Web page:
1998 : Robert B. Laughlin, Horst L. Störmer and Daniel C. Tsui, “for his or her discovery of a brand new type of quantum fluid with fractionally charged excitations.”

1997 : Steven Chu, Claude Cohen-Tannoudji and William D. Phillips, “for growth of strategies to chill and lure atoms with laser mild.”

1996 : David M. Lee, Douglas D. Osheroff and Robert C. Richardson, “for his or her discovery of superfluidity in helium-3.”

1995 : Martin L. Perl, “for the invention of the tau lepton,” and Frederick Reines, “for the detection of the neutrino.”

1994 : Bertram N. Brockhouse, “for the event of neutron spectroscopy,” and Clifford G. Shull, “for the event of the neutron diffraction method.”

1993 : Russell A. Hulse and Joseph H. Taylor Jr., “for the invention of a brand new sort of pulsar, a discovery that has opened up new prospects for the research of gravitation.”

1992 : Georges Charpak, “for his invention and growth of particle detectors, in explicit the multiwire proportional chamber.”

1991 : Pierre-Gilles de Gennes, “for locating that strategies developed for finding out order phenomena in easy techniques may be generalized to extra complicated types of matter, in explicit to liquid crystals and polymers.”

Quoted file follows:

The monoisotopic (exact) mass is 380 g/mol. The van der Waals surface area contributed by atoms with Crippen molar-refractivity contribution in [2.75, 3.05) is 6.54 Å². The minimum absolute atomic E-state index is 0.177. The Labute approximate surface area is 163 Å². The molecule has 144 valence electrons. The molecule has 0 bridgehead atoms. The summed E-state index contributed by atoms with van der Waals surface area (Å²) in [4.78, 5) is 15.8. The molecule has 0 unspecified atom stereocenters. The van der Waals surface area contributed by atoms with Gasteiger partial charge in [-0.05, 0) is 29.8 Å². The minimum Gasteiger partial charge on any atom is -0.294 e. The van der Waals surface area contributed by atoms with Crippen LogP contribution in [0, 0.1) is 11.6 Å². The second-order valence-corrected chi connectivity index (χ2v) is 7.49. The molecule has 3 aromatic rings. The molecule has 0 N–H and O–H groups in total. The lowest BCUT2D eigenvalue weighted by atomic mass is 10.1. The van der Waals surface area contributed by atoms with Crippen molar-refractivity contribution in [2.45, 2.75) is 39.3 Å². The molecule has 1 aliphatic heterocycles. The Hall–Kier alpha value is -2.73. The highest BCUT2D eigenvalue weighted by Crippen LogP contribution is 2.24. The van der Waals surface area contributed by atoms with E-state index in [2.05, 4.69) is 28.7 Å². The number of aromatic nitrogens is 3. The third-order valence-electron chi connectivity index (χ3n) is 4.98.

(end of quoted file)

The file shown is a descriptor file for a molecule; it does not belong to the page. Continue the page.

1990 : Jerome I. Friedman, Henry W. Kendall and Richard E. Taylor, “for his or her pioneering investigations regarding deep inelastic scattering of electrons on protons and sure neutrons, which have been of important significance for the event of the quark mannequin in particle physics.”

1989 : Norman F. Ramsey, “for the invention of the separated oscillatory fields technique and its use in the hydrogen maser and different atomic clocks,” and Hans G. Dehmelt and Wolfgang Paul, “for the event of the ion lure method.”

1988 : Leon M. Lederman, Melvin Schwartz and Jack Steinberger, “for the neutrino beam technique and the demonstration of the doublet construction of the leptons via the invention of the muon neutrino.”

1987 : J. Georg Bednorz and K. Alexander Müller, “for his or her vital break-through in the invention of superconductivity in ceramic supplies.”

1986 : Ernst Ruska, “for his elementary work in electron optics, and for the design of the primary electron microscope,” and Gerd Binnig and Heinrich Rohrer, “for his or her design of the scanning tunneling microscope.”